Regular attendance is key to student success. Students who do not attend/log on regularly and/or who do not actively participate in their courses seriously jeopardize their opportunities to learn and reach their potential.
Teachers will monitor attendance patterns for their respective students and will work with them, and their parents/guardians to support students in any way they can. If student attendance issues cannot be resolved, the administration will be informed and possible consequences may include: student and parental/guardian contact, attendance contracts, or even removal from the program.
Ontario Virtual School operates on a continuous entry and exit model where there is no defined start date or end date. It is therefore the students’ responsibility to communicate their anticipated endpoint to the teacher and then adhere to that timeline (within reason). Attendance for record keeping purposes will be based on the number of completed lessons. For example, if a course has 20 different lessons to complete and the student has completed 16 of these, the attendance register would indicate that the student was in attendance 80% of the 110 hours per credit course. This value will be scaled accordingly for the mid-semester report card.
Students who do not complete their courses within 12 months will be removed from the course and will not be reinstated unless there are extenuating circumstances that can be verified by appropriate documentation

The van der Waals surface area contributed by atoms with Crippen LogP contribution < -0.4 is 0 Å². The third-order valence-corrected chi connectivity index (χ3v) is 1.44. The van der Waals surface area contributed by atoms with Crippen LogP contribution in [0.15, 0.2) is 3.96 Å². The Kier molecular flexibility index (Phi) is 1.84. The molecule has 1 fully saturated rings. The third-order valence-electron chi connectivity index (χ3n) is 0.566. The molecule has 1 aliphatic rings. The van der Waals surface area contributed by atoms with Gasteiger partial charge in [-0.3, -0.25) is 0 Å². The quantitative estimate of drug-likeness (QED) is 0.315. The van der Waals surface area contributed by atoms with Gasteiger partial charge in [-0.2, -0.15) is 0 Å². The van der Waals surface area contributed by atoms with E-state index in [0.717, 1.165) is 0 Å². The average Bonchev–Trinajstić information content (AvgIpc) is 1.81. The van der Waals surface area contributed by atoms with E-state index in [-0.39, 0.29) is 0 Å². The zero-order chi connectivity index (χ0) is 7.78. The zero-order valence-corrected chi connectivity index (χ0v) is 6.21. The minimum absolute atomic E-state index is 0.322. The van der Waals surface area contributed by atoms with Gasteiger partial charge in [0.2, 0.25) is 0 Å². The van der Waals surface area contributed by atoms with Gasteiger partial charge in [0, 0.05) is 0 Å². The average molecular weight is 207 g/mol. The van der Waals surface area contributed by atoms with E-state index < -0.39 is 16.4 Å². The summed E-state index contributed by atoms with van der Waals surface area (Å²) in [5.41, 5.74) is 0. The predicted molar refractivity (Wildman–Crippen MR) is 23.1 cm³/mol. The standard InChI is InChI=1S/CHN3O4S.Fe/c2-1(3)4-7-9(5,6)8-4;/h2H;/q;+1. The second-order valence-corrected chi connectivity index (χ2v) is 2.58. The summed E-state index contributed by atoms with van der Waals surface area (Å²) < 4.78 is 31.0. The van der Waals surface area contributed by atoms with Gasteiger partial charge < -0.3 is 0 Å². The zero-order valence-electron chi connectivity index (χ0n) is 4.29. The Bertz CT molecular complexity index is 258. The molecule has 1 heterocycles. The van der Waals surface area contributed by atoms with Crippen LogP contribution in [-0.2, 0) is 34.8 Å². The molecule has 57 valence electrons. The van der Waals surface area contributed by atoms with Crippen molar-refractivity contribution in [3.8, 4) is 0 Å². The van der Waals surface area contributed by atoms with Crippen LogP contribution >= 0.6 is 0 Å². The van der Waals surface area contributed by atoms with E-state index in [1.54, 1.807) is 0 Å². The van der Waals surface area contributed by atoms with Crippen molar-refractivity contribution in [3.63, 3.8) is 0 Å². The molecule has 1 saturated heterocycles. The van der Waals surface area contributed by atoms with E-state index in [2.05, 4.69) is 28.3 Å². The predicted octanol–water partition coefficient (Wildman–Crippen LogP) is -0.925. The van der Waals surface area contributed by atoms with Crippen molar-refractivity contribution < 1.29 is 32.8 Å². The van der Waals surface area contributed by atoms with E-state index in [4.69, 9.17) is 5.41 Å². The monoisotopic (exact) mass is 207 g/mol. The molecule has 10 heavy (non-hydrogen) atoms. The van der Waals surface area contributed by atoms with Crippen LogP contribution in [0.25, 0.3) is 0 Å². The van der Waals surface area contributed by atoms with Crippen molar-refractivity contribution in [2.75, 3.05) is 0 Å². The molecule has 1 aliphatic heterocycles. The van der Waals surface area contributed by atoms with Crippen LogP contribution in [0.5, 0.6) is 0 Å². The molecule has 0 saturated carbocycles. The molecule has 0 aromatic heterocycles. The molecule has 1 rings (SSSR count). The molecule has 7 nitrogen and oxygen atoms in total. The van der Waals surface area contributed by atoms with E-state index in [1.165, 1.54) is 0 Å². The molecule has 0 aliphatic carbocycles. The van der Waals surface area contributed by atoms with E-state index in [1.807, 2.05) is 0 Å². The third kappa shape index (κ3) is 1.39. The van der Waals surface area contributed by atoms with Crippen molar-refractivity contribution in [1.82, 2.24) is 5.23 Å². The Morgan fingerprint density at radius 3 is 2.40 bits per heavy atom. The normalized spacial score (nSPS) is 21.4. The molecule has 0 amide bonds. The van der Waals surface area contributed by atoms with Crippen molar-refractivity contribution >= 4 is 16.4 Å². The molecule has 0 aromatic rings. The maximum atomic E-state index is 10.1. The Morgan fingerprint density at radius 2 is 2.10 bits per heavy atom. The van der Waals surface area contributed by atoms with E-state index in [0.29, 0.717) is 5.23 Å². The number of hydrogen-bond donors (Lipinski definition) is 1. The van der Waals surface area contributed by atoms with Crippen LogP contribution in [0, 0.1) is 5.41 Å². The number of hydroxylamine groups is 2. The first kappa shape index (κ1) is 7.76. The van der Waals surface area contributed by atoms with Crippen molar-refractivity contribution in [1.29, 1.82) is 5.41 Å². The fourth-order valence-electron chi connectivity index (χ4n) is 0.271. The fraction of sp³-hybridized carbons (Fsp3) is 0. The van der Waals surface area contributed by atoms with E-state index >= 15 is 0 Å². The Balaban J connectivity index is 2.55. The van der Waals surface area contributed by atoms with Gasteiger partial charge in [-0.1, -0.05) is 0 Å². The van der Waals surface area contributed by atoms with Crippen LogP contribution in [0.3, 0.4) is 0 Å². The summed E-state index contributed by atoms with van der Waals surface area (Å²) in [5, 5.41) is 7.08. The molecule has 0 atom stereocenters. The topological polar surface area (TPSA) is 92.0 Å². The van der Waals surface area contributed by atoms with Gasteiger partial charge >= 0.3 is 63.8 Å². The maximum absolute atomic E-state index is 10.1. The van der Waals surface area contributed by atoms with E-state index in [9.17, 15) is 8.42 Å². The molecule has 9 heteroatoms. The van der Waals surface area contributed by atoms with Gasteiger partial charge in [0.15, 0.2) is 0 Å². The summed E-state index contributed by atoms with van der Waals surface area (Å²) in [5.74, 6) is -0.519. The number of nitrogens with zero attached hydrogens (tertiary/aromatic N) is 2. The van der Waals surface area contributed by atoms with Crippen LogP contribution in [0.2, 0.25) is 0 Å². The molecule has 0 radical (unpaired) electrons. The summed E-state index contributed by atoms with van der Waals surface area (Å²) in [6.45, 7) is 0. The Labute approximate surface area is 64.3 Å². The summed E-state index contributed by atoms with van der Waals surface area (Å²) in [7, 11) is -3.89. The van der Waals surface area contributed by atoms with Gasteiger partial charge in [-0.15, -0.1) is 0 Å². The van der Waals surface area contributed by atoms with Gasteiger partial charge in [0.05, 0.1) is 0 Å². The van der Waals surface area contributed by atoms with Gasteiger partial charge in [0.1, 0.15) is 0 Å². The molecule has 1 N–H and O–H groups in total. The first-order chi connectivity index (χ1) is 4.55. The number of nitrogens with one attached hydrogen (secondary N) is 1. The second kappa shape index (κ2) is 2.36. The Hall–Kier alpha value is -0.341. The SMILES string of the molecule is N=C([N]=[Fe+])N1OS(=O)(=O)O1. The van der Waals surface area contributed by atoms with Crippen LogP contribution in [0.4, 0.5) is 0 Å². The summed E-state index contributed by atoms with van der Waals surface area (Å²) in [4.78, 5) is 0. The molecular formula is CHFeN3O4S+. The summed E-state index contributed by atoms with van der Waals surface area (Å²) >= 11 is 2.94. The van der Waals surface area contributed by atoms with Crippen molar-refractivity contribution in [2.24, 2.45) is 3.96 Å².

Cheating and Plagiarism
“Learning is enhanced when students think independently and honestly”. It is expected that students will demonstrate respect for the intellectual property rights of others and adhere to a code of honor in all course activities. Students must understand that the tests/exams they complete and the assignments they submit for evaluation must be their own work and that cheating and plagiarism will not be condoned.
Plagiarism is defined by OVS as
The use of ideas or thoughts of a person other than the writer, without proper acknowledgement;
The use of direct quotations, or of material paraphrased and/or summarized by the writer;
The submission of an assignment that has been written in part or in whole by someone else as one’s own; and
The submission of material that has been obtained from a computerized source, with or without minor modifications, as one’s own.
Cheating is defined by OVS as
The buying and/or selling of assignments, or exam/test questions;
Submission of the same piece of work in more than one course without the permission of the teacher;
The preparation of an assignment by someone else other than the stated writer;
Allowing one’s assignment to be copied by someone else;
Providing another student your assignment;
The unauthorized giving or receiving of information or assistance during an examination or a test.
Academic dishonesty destroys the integrity of the program by diminishing the learning experience for the entire Ontario Virtual School community. Therefore, maintaining academic integrity is imperative. Whether intentional or through the ignorance of the policy, acts of academic dishonesty are unacceptable and will not be tolerated. These acts and the parties involved will receive a mark of zero for the assignment. In addition, all students involved will be subject to additional consequences which will be addressed on a case-by-case basis. These consequences will reflect a continuum of behavioral and academic responses and consequences, based on at least the following four factors: